Losing her father-in-law, not long after a close friend also died from cancer, made her aware of her own mortality. She decided to do something to improve her health.
For Sam, losing weight meant that she felt and looked healthier, happier and more self-confident. She could also take part in more family activities.
At 5ft (152cm) high and weighing 10.2 stone (65kg), Sam was overweight and at greater risk of developing chronic diseases such as type 2 diabetes.
She began a healthy weight-loss diet and regular exercise in January 2008. The diet was designed to help Sam lose weight gradually by eating smaller portions at meal times and choosing foods that kept her feeling fuller for longer.
“I had become used to eating large portions,” says Sam, a business development manager from Hemel Hempstead. “The diet plan got me used to eating smaller portions.”
After five months, Sam was transformed. She had lost 2.5 stone (15kg) and 10 inches (25cm) from her waist.
Sam Boyd before and after her weight-loss regime
She started out slowly, alternating running and walking over a 5km route. "At first, I'd do a minute of running and then walk for a minute," she says. "Gradually, I was walking less and running more until I could run the whole distance."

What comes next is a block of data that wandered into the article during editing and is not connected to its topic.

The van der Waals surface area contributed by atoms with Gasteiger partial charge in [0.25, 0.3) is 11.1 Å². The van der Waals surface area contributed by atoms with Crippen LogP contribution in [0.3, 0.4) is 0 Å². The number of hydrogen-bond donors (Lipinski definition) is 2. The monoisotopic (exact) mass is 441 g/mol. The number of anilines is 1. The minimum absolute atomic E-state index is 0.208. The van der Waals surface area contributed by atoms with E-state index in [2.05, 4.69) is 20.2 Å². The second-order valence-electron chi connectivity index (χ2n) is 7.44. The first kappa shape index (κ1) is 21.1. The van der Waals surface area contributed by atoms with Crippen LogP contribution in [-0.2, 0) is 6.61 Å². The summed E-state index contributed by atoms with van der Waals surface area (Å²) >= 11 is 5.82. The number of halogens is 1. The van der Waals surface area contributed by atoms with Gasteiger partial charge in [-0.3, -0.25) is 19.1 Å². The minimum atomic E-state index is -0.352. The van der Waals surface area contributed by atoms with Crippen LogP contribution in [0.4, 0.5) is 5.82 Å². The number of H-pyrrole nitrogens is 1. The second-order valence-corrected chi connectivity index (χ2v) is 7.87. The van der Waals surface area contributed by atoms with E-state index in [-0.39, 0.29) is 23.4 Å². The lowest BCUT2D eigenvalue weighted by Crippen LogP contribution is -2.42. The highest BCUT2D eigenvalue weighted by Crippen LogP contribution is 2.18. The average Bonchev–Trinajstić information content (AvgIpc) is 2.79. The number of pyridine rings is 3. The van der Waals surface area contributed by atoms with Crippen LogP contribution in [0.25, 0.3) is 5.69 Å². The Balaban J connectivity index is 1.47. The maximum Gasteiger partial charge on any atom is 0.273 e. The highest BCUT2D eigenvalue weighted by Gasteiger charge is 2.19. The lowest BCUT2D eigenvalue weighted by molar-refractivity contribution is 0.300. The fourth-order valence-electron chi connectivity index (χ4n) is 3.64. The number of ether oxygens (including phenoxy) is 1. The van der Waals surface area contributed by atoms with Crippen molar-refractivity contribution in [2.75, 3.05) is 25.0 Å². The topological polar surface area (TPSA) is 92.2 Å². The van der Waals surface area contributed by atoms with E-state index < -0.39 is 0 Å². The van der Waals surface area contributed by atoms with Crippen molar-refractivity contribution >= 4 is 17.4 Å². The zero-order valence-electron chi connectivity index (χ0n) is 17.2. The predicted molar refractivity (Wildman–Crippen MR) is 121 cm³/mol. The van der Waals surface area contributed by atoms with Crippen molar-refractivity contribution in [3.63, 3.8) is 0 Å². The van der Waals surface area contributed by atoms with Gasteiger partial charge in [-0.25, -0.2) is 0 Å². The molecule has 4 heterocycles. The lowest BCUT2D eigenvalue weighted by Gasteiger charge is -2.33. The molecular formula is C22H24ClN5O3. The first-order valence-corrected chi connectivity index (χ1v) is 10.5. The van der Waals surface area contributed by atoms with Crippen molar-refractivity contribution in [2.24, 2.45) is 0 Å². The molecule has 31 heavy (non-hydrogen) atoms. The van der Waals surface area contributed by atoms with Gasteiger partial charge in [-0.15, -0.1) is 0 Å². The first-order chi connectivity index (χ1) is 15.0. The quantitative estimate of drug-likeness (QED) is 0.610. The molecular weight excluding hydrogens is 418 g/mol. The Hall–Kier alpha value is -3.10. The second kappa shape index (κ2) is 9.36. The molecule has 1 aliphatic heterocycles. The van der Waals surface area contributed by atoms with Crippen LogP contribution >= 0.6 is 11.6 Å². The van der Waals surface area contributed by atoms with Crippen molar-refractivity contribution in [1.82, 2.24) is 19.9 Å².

Within four months of starting, Sam was running three to four times a week. She entered several short distance runs (5k and 10k) before attempting the half marathon of 21km (13 miles).
“I feel so much better now and I’ve got loads more energy,” she says. Before she lost weight, she would have struggled to make it to the end of the road without running out of breath.
Sam says losing weight has really boosted her self-esteem. “I’ve dropped from a size 12/14 to a 6/8,” she says. “It’s a great feeling to be able to go into a clothes shop and pick up a size eight knowing it will fit.”
'Here to stay'
To stay motivated to exercise, Sam regularly takes part in running events, from 5k and charity runs, such as Cancer Research UK's Race for life, to half marathons, with her husband and daughter.
“I used to get out of breath walking up the stairs,” she says. “I never imagined myself doing a half marathon.”
Sam remembers the effort she put into getting back into shape. This memory is enough to prevent her from falling back into old habits. “I kept a diary during my weight-loss programme and I’ve got lots of photos of me before I lost the weight,” she says.
“They remind me of how I felt before and my initial motivation to turn things around. I think about how I looked and how unhealthy I felt, and I don’t want to go back to that.”